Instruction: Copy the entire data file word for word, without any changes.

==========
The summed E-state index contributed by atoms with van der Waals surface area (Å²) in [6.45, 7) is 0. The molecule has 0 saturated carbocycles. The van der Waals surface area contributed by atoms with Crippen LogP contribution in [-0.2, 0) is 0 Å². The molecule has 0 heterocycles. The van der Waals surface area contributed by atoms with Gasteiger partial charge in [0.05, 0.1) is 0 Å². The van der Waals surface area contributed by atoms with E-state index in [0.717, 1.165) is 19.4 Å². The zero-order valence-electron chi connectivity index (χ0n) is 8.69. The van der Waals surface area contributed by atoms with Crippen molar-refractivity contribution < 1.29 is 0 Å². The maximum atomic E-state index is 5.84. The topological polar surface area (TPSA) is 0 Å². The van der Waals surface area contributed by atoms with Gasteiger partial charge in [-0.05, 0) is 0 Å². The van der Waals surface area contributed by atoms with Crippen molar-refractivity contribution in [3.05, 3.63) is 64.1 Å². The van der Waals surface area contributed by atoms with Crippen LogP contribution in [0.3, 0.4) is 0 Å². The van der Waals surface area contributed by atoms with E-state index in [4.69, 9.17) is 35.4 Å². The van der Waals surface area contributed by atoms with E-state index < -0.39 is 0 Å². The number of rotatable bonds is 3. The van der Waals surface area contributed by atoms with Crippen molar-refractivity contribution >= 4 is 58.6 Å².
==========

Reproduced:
The summed E-state index contributed by atoms with van der Waals surface area (Å²) in [6.45, 7) is 0. The molecule has 0 saturated carbocycles. The van der Waals surface area contributed by atoms with Crippen LogP contribution in [-0.2, 0) is 0 Å². The molecule has 0 heterocycles. The van der Waals surface area contributed by atoms with Gasteiger partial charge in [0.05, 0.1) is 0 Å². The van der Waals surface area contributed by atoms with E-state index in [0.717, 1.165) is 19.4 Å². The zero-order valence-electron chi connectivity index (χ0n) is 8.69. The van der Waals surface area contributed by atoms with Crippen molar-refractivity contribution < 1.29 is 0 Å². The maximum atomic E-state index is 5.84. The topological polar surface area (TPSA) is 0 Å². The van der Waals surface area contributed by atoms with Gasteiger partial charge in [-0.05, 0) is 0 Å². The van der Waals surface area contributed by atoms with Crippen molar-refractivity contribution in [3.05, 3.63) is 64.1 Å². The van der Waals surface area contributed by atoms with Crippen LogP contribution in [0.3, 0.4) is 0 Å². The van der Waals surface area contributed by atoms with E-state index in [4.69, 9.17) is 35.4 Å². The van der Waals surface area contributed by atoms with E-state index < -0.39 is 0 Å². The number of rotatable bonds is 3. The van der Waals surface area contributed by atoms with Crippen molar-refractivity contribution >= 4 is 58.6 Å².